Tackling severe acute malnutrition in Mbeya
Malnutrition in infancy and early childhood causes lasting damage
The pediatric ward at the Mbeya Referral Hospital is at full capacity. Children are admitted with a parent – usually their mother – for the duration of their hospital stay. Baraka Msuba is the only man on the ward. His two-and-one-half-year-old daughter, Angel, was admitted 15 days earlier with anaemia and severe acute malnutrition.
“Her mother could no longer take care of her so I decided to bring her here because she had lost her appetite and was becoming very sick.”
Like other children on the ward, Angel suffers from severe acute malnutrition, meaning that her weight is too low for her height. Extensive research shows that malnutrition in infancy and early childhood causes lasting damage, including poor cognition and educational performance and can even lead to death. As they grow, these children are more likely to become overweight, and when they enter adulthood they are more likely to earn less than their non-malnourished peers.
Severe actue malnutrition affects 100,000 children 0-59 months in Tanzania. However, Biram Ndiaye, UNICEF Tanzania’s Nutrition Manager, believes that “severe acute malnutrition does not receive the same attention as chronic malnutrition because of the low prevalence observed in Tanzania.” Many severely acute malnourished children who survive will never fully recover and their development and their cognitive abilities will be forever compromised.
Over the course of 15 days, Angel received special, high-energy and highly nutrient food and antibiotics. Her condition has improved dramatically and she is now ready to go home. Baraka is glad to see her child active and playful. “I didn’t think she would make it,” he says. “I didn’t know what malnutrition looked like, so I couldn’t do anything to help her. But now I’ve received information from the nurses, so now I know what Angel needs to eat to grow well.”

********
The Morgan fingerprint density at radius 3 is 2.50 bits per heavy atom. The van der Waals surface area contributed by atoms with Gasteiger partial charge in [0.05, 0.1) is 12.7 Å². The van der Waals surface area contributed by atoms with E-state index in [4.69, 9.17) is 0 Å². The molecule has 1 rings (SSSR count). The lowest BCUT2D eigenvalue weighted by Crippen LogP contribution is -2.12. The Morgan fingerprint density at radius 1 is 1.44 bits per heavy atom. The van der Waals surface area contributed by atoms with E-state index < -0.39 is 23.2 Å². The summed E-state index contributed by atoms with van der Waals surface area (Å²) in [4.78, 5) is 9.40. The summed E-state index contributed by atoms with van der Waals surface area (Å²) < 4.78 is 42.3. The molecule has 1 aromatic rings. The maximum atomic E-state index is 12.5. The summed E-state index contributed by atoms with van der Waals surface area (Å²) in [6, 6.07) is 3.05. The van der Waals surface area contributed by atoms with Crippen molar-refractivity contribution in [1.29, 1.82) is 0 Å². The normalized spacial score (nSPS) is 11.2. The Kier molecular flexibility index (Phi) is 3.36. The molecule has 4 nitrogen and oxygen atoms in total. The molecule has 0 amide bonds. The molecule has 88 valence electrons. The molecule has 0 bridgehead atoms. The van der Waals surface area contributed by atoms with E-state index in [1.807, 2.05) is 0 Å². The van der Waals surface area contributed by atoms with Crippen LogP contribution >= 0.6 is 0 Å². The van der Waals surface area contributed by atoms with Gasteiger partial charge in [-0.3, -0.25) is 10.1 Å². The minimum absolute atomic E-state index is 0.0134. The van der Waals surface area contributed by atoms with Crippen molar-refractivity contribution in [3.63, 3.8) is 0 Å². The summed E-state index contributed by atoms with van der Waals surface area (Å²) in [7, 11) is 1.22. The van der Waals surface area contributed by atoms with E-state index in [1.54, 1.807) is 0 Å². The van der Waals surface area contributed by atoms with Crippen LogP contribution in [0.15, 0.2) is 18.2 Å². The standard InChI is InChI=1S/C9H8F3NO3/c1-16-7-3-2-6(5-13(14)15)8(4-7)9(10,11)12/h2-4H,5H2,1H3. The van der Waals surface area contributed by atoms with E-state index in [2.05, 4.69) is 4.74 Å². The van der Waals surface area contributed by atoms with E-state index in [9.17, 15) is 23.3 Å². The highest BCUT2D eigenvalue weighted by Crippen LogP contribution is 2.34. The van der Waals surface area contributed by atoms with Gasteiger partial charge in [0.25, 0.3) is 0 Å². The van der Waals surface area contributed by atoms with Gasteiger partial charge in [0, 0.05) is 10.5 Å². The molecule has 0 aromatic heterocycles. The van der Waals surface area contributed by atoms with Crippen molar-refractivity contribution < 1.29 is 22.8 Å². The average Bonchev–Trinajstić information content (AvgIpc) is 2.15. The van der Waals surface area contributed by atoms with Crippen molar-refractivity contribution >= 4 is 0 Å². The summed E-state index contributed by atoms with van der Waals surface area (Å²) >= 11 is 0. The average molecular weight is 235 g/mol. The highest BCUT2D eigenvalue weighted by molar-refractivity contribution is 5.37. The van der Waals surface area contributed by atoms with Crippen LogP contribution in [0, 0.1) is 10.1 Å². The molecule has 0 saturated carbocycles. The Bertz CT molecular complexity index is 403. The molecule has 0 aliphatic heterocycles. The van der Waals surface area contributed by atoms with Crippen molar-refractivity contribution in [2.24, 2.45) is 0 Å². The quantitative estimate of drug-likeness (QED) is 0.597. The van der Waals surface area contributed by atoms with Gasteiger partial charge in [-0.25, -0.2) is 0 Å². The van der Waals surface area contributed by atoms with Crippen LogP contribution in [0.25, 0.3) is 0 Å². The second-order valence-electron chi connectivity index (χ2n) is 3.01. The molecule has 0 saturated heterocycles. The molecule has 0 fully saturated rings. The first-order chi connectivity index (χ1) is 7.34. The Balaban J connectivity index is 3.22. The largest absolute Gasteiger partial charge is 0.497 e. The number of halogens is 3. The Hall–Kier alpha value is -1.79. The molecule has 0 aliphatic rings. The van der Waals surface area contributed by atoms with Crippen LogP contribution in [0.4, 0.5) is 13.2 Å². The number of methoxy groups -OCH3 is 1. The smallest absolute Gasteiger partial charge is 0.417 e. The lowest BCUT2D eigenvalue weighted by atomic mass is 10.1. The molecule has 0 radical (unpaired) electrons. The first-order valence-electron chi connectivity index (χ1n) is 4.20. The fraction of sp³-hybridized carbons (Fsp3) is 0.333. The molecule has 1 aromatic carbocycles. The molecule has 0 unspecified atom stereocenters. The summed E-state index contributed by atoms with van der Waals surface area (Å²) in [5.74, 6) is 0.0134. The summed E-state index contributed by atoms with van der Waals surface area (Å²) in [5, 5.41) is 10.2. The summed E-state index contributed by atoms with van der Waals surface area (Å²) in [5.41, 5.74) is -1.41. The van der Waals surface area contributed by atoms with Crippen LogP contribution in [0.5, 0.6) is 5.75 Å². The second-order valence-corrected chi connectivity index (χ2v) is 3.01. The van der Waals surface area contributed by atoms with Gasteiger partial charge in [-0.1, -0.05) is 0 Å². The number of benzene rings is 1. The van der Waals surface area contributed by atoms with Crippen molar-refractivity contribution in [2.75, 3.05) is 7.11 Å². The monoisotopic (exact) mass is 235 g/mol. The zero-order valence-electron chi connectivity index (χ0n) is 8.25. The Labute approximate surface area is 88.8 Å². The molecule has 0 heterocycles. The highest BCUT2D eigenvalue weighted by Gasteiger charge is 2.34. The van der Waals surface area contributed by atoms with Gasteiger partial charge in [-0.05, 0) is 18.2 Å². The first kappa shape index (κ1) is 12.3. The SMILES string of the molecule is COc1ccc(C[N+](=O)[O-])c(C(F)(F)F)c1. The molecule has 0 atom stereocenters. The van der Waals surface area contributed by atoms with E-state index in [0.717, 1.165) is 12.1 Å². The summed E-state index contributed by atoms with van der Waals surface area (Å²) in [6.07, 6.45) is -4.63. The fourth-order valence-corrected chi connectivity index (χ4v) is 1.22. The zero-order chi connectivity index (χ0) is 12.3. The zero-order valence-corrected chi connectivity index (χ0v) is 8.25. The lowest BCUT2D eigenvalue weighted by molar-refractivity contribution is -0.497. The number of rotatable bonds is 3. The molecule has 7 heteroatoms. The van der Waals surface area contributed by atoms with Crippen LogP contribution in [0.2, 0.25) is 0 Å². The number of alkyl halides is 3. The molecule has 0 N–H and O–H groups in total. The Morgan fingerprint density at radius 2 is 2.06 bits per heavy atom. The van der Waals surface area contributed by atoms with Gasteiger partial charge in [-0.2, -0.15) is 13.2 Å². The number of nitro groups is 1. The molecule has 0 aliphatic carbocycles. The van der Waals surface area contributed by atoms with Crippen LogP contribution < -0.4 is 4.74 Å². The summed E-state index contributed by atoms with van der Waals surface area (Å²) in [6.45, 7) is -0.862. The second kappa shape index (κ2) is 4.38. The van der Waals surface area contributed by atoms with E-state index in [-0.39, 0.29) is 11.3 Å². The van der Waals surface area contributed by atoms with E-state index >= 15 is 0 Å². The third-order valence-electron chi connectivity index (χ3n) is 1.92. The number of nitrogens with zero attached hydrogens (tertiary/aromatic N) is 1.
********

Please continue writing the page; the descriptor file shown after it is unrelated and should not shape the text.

Lack of knowledge around the type of foods children need to eat for optimal growth is one of the main reasons leading to undernutrition. “Mothers do not know how to feed their children nutritious food,” Eddah Lamson Sinjella, one of the nurses at Mbeya Referral Hospital, says. “Many mothers also work and leave their children with their grandparents or the house girls who do not have the right knowledge about infant and child feeding.”
Poverty also plays an important role because many families might not be able to afford vegetables and fruits other than those that are cheaper and readily available where they live – and this often means porridge, maize, spinach, beans and rice. However a varied, balanced and nutritious diet with food from all four food groups – dairy, grains, proteins, and fruit and vegetables – is necessary for a child to grow up strong and healthy.
Before going home, Baraka visits Sameyani Onesmo, one of the hospital’s nutritionists. Sameyani gives him advice on how to improve Angel’s nutrition and a box of ready to use therapeutic food to take home. “I see cases like Angel’s very often because a lot of parents feed their children only one of the four food groups or don’t feed them enough. We have a lot of different foods available in Mbeya but parents don’t know how to cook them,” Sameyani says. To address this, the Mbeya Referral Hospital runs monthly nutrition clubs during which a group of around 100 parents who are clients of the facility learn to prepare and cook different types of food. The hospital also runs ‘kitchen gardens’ where they show parents how to grow different types of vegetable and also teach them about hand washing and hygiene when handling food.
Baraka is glad to see Angel smile and play with Sameyani. After packing the food and a couple of leaflets, he is now ready to go home. He will bring Angel back to the hospital for follow up in a week’s time. “I have received really important information here. I now know what to cook at home and how to prevent Angel from falling sick again. I hope Angel will grow up without malnutrition and that she will be able to go to school and find a job one day,” Baraka concludes.